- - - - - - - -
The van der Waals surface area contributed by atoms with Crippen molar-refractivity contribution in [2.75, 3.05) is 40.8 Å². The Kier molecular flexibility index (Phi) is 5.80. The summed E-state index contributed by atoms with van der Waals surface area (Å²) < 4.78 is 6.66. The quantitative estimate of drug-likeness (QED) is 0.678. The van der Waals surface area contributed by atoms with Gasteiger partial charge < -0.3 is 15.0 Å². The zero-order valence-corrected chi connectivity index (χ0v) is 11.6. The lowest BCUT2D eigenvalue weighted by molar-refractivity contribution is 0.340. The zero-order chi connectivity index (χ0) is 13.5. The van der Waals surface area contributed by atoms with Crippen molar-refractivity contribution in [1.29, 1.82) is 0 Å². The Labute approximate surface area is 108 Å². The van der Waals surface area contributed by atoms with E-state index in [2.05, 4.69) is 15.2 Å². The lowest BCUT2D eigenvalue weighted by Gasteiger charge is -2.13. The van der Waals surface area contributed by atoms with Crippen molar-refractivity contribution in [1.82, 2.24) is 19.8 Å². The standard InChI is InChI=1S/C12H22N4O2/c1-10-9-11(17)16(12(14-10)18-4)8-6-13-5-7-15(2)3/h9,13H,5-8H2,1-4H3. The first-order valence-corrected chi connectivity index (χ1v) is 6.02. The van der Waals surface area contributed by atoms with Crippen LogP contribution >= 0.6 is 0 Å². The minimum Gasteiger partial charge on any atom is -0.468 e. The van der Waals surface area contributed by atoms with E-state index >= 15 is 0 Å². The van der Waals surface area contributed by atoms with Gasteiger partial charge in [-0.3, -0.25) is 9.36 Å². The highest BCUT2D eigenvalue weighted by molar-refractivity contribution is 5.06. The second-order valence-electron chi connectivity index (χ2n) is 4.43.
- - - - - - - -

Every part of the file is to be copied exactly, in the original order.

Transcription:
The van der Waals surface area contributed by atoms with Crippen molar-refractivity contribution in [2.75, 3.05) is 40.8 Å². The Kier molecular flexibility index (Phi) is 5.80. The summed E-state index contributed by atoms with van der Waals surface area (Å²) < 4.78 is 6.66. The quantitative estimate of drug-likeness (QED) is 0.678. The van der Waals surface area contributed by atoms with Gasteiger partial charge < -0.3 is 15.0 Å². The zero-order valence-corrected chi connectivity index (χ0v) is 11.6. The lowest BCUT2D eigenvalue weighted by molar-refractivity contribution is 0.340. The zero-order chi connectivity index (χ0) is 13.5. The van der Waals surface area contributed by atoms with Crippen molar-refractivity contribution in [1.29, 1.82) is 0 Å². The Labute approximate surface area is 108 Å². The van der Waals surface area contributed by atoms with E-state index in [2.05, 4.69) is 15.2 Å². The lowest BCUT2D eigenvalue weighted by Gasteiger charge is -2.13. The van der Waals surface area contributed by atoms with Crippen molar-refractivity contribution in [1.82, 2.24) is 19.8 Å². The standard InChI is InChI=1S/C12H22N4O2/c1-10-9-11(17)16(12(14-10)18-4)8-6-13-5-7-15(2)3/h9,13H,5-8H2,1-4H3. The first-order valence-corrected chi connectivity index (χ1v) is 6.02. The van der Waals surface area contributed by atoms with Crippen LogP contribution >= 0.6 is 0 Å². The minimum Gasteiger partial charge on any atom is -0.468 e. The van der Waals surface area contributed by atoms with E-state index >= 15 is 0 Å². The van der Waals surface area contributed by atoms with Gasteiger partial charge in [-0.3, -0.25) is 9.36 Å². The highest BCUT2D eigenvalue weighted by molar-refractivity contribution is 5.06. The second-order valence-electron chi connectivity index (χ2n) is 4.43.